Said to be haunted by the ghost of a murder victim, 22 Mine Road is a popular paranormal tourist spot in Holden, West Virginia. 22 Mine Road, 22 Mountain, and Trace Mountain are all the same place; the area has more than one name. All the names are used interchangeably by most Logan county residents. The 22 Mine Road is located near Holden, along the four-lane road towards Williamson, WV/KY. 22 Mine Road was made famous when the body of Mamie Thurman was found there on June 22, 1932.
22 Mine Road, often simply referred to as 22 by many Logan
county residents, is located on the Logan-Mingo county line. The mountain was
made famous during the summer of 1932, when the body of Mamie Thurman was
discovered approximately fifteen feet away from the road. It is believed
that Mamie had been murdered elsewhere and then dumped on 22 Mountain. Garland
Davis, a young deaf-mute, stumbled upon the gruesome scene while picking
blackberries. According to the autopsy report, Mamie had been shot twice in
the head and had her throat cut from ear to ear. Mamie’s body was prepared for
burial by the Harris Funeral Home in the city of Logan. The funeral was held at
the Nighbert Memorial Methodist Church. It was said to have been the most
bizarre funeral ever held in Logan County. The service took place on
Friday, June 24th and was attended by 550 women and 30 men.
There was much speculation as to who exactly was the murderer.
There were rumors that Mamie had had several affairs with prominent men in
Logan County. There was a list of approximately sixteen men from the
Logan area that were thought to be Mamie’s lovers. This list was
never made public, but it is believed that it was revealed to the Grand Jury
during the investigation. The main suspects were Harry Robertson and his African-
American handyman, Clarence Stephenson, who were both arrested and taken to the
Logan County jail for questioning. Harry Robertson was a prominent member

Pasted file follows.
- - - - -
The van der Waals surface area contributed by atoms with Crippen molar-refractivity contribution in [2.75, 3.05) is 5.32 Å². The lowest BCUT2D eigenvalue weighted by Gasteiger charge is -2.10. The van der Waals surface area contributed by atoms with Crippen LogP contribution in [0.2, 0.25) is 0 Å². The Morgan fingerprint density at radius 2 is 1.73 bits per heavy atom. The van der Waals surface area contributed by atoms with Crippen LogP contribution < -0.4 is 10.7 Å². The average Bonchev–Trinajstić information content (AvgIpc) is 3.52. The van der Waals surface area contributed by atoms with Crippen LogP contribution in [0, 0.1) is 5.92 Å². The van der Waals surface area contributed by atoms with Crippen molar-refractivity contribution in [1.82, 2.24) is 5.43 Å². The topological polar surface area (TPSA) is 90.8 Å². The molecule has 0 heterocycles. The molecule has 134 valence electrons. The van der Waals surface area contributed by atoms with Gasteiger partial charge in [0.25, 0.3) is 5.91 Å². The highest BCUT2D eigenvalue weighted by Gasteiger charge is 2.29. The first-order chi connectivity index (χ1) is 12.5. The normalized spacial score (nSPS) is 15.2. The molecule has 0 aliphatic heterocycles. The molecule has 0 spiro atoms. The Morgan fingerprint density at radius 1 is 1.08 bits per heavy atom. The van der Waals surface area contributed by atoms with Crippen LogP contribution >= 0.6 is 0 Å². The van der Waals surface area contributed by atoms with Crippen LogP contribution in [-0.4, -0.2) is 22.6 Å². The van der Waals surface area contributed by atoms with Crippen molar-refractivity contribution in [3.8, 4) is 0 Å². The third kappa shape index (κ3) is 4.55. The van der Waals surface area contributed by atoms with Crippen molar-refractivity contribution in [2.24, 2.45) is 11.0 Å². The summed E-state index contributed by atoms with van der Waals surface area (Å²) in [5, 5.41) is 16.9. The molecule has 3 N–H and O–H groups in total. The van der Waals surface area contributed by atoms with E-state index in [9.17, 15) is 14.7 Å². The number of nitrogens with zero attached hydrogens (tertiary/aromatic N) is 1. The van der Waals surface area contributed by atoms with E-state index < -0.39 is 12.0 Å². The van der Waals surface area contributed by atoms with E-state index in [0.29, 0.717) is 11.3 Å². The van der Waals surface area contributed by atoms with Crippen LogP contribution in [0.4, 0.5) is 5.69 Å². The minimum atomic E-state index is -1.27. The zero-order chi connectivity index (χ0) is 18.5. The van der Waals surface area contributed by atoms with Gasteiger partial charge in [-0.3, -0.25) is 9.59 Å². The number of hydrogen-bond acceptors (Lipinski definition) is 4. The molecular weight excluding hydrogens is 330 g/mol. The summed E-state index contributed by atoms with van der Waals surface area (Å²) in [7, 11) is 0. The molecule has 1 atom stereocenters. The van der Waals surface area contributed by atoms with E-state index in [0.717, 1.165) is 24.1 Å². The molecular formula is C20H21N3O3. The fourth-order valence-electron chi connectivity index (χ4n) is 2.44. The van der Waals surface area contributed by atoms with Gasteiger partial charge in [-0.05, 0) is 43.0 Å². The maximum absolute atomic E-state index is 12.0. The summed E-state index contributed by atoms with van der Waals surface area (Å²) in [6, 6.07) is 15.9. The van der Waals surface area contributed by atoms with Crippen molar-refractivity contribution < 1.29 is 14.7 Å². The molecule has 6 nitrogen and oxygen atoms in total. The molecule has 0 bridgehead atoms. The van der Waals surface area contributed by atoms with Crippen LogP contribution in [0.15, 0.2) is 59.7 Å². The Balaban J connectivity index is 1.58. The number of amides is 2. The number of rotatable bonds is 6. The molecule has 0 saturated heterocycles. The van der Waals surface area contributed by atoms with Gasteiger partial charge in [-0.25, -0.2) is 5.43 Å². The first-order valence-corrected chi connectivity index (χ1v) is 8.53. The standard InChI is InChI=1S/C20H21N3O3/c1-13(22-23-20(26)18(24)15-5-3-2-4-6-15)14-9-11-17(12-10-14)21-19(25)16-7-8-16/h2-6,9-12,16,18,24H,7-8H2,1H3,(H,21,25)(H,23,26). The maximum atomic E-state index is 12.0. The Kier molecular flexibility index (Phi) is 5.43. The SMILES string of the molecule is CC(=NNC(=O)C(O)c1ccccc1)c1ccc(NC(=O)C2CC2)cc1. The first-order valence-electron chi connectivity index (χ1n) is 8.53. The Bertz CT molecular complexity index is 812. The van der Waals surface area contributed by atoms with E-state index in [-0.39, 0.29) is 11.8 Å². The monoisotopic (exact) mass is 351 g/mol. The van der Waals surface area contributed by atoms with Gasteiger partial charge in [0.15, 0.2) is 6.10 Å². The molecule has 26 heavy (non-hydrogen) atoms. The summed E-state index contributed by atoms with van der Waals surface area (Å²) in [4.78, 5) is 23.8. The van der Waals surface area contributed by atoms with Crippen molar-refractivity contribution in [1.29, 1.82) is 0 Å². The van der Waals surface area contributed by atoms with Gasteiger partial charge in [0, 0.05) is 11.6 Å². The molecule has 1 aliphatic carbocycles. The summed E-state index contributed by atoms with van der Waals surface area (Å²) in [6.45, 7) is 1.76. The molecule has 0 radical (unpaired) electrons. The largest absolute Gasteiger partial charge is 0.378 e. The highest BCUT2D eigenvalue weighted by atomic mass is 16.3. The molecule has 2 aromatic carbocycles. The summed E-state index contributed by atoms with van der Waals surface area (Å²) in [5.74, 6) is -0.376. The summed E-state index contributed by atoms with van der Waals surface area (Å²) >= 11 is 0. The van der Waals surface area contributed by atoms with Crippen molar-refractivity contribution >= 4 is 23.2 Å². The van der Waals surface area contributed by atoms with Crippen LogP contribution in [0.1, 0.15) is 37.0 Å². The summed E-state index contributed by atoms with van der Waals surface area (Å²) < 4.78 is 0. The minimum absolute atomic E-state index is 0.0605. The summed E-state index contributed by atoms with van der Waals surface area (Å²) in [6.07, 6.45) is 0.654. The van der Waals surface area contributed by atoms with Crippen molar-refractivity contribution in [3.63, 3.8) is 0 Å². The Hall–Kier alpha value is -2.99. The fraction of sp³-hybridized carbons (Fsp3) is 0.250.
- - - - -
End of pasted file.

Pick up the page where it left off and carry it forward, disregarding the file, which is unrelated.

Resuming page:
of the community. He worked for the National Bank of Logan and his wife
was the treasurer of the Logan Women’s Club. Clarence Stephenson rented a room
in Robertson’s attic. The Robertson’s and the Thurman’s were all members of the
Nighbert Memorial Methodist Church. This was the most scandalous event to date
in the county and near everyone in the area had a hand in speculating as
to who had murdered Mamie.
Harry Robertson admitted that he and Mamie had an inappropriate
relationship, but he did not murder her. Robertson had said his handyman,
Stephenson knew of this relationship and would arrange dates with the help of
Stephenson covering for him. Robertson also admitted to seeing Mamie the day
she was murdered. However, his wife testified to him being home on that evening
at around nine o'clock. Robertson and Stephenson both went to trial for
the murder, which in turn was covered by the local newspapers. Stephenson had
to be transported to the Mingo County jail in Williamson because of racial
tensions in Logan County. Clarence Stephenson was found guilty for the murder
of Mamie Thurman. Robertson was found not guilty. According to West
Virginia Penitentiary records, Stephenson was received at Moundsville Prison on
August 22, 1934. He was transferred to Huttonsville Prison Farm in June
of 1939. He died of stomach cancer in 1942 and was buried on the property of
the farm. Norman Sloan, a Logan County resident whom spent time in jail with
Stephenson, said, He told me he was hired to take the body to 22 Mountain,
but he didn't do anything to Mamie Thurman. He never did say who killed her,
but he did say he didn't do it.
Mamie Thurman's grave site is also an unsolved mystery. Harris
Funeral Home's show Mamie Thurman's body was taken to Bradsford, KY for her
burial. However, when asked, Mamie's husband, Jack, said she was buried at
Logan Memorial Park. This is indeed strange, as a headstone has never been
found for Mamie Thurman.
Mamie Thurman's murder is still an unsolved mystery. There
have been many so-called sightings of an apparition on 22 Mine Road, thought to
be the restless spirit of Mamie Thurman. 22 Mine Road has been visited by many
searching for her ghost. Currently the most popular time to visit 22 Mountain
is during Halloween, in October. There is a hayride that carries paying
customers around the mountain looking for Mamie's spirit.
According to legend, it is said that if you go to the bottom of
the hill to where her body was found, put the car in neutral, and the foot off
the break, then the ghost of Mamie Thurman will push your car back up the
hill. 22 Mine Road, 22 Mountain, and Trace Mountain will forever be
intertwined with the gristly murder of Mamie Thurman and the legend of her
restless spirit for years to come.